Broker Check

November Newsletter

November 1, 2019

“…Will I Outlive Social Security and Medicare?”

It is no secret that this country’s Social Security program, as it is structured now, is in danger of running out of money. The latest estimates are that the Old-Age and Survivors Insurance and Disability Insurance Trust Funds are expected to be depleted by 2035, according to the 2019 Social Security Board of Trustees report to Congress.  This may be concerning for those who have not planned for the possibility of life in retirement with reduced social security benefits. The trustees recommend that lawmakers address the projected trust fund shortfalls in a timely manner in order to phase in necessary changes gradually and give workers and beneficiaries time to adjust.  Each year the projection of funds in these Trust Funds changes and the prospect of the funds being exhausted by 2035 is unsettling.  After that year, benefits are scheduled to be reduced by twenty percent. 

Considering the concerns we have about the long-term feasibility of Social Security we encourage individual investors to continue accumulating, investing and planning independently of this resource to ensure more control over their retirement picture. 

A few tips to keep you on course to that enjoyable retirement; save first, spend second and have a working budget strategy so you can enjoy what you have available.  Focus on tax deferred accounts when saving for retirement, including Roth IRA contributions.  Lastly, consider the pros and cons of the timing when claiming social security benefits, including working beyond the normal retirement date.  Many of us are already planning on working into our seventies.  Remember we are here to help you evaluate your options.

In the fourth quarter of each year we encourage clients to once again give some thought to how your income tax liabilities will be impacted by decisions you make before the end of the year. Please contact us and your tax professionals to discuss any of the following:

  • If you have not already done so, please consider making contributions to the tax-advantaged accounts available to you. Give thought to fully funding your Health Savings Accounts (HSAs).
  • If you have a Traditional IRA, it may make sense to convert a portion to a Roth IRA before the end of the year. Yes, you must pay income tax to complete this, but the future benefits can far outweigh the short-term cost.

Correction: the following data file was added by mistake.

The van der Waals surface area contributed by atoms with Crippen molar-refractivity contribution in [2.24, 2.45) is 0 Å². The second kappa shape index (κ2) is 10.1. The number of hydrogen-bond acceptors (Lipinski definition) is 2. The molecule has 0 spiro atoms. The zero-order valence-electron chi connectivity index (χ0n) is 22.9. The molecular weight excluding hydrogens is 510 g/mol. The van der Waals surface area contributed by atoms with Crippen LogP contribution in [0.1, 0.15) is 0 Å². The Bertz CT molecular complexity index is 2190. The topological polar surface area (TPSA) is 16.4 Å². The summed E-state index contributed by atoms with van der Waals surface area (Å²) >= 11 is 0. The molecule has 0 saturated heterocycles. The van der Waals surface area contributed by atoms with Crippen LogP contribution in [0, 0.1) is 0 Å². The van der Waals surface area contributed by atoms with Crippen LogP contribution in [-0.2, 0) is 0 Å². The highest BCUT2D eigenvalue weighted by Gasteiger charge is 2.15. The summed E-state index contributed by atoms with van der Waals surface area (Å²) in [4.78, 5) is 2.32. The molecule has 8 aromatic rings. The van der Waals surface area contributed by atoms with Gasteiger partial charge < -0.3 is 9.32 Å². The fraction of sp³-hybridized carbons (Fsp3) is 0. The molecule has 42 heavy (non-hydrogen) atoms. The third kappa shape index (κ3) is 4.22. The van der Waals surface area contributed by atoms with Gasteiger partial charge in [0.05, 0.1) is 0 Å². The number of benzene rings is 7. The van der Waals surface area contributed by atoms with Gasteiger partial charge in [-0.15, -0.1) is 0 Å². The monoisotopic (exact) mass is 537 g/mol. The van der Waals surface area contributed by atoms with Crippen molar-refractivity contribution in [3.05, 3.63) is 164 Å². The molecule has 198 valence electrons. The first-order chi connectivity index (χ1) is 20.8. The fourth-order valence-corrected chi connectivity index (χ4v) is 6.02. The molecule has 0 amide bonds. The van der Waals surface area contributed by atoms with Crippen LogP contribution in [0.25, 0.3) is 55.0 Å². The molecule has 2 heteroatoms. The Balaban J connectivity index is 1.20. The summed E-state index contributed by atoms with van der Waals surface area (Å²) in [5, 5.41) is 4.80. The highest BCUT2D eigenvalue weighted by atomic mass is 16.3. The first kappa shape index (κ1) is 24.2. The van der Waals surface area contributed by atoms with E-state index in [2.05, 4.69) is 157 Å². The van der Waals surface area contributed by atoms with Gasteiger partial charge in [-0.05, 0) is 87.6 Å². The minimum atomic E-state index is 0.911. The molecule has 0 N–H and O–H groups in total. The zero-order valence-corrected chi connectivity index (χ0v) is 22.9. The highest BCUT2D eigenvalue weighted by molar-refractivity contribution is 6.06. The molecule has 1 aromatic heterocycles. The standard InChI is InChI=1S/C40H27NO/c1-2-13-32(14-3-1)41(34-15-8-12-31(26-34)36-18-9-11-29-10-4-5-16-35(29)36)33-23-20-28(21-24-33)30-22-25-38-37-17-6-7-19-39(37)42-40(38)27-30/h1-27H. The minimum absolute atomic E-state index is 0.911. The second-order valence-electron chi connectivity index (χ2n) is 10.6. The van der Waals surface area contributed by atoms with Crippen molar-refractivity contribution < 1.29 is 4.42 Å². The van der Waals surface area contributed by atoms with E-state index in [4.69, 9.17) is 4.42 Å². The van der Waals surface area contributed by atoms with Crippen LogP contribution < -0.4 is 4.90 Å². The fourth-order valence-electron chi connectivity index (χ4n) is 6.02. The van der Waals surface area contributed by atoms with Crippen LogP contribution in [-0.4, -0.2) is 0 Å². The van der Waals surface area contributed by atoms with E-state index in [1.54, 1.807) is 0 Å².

• If you participate in a company retirement plan (Simple Plan, 401k or other qualified plan) that provides a matching contribution, you should, at a minimum, contribute enough to the plan to get the maximum allowed company matching of funds. Contributions from your income will be tax deferred.
  • If you have accumulated any 2019 capital gains in your taxable accounts (including estimated capital gains dividends) you may want us to “harvest” some year-end tax losses; please talk this over with your tax advisor and then call us. Keep in mind that all dividends and capital gains are tax-advantaged over ordinary income. If you want us to provide you or your tax advisor with year-to-date income and capital gains information for your taxable accounts, please contact us.

To help your money last in retirement, it is important to be informed and disciplined about your withdrawal strategy; understand the importance of taking distributions from your investment accounts in the proper sequence to better utilize assets.  By managing this correctly, we can add years to your retirement distributions.  Understand that inflation effects retirees significantly more now than previous generations because people are living longer. Therefore, in the first years of your retirement, we protect against inflation by staying partially invested in equity markets to continue the growth of your portfolio. Our sound intelligent investment strategy emphasizes the significance of dividends and interest allowing for greater cash flow in retirement than a portfolio based solely on market appreciation. 

Last month, the brokerage industry announced the beginning of zero commissions for closed-end funds and other exchange-listed securities. TD Ameritrade Institutional has eliminated the $7 trading cost. You might ask, “How does TD Ameritrade Institutional make money?”  TD Ameritrade Institutional isn’t giving up much revenue by offering customers “free” trades.  The money to be made for them in stock trading comes from the “float” on the customer cash which sits in accounts.  As active portfolio managers, we keep our clients invested in their model portfolio, with the remaining minimal cash balances placed in interest bearing money market accounts. 

All of us at Intelligent Investment Management wish you a safe and peaceful holiday season beginning with the upcoming Thanksgiving holiday.  We hope it is a holiday filled with fun, friends and family!  Please don’t hesitate to call or send us an email if you have questions or concerns about your portfolio in addition to any financial planning questions you may have at this time of year.



Intelligent Investment Management, LLP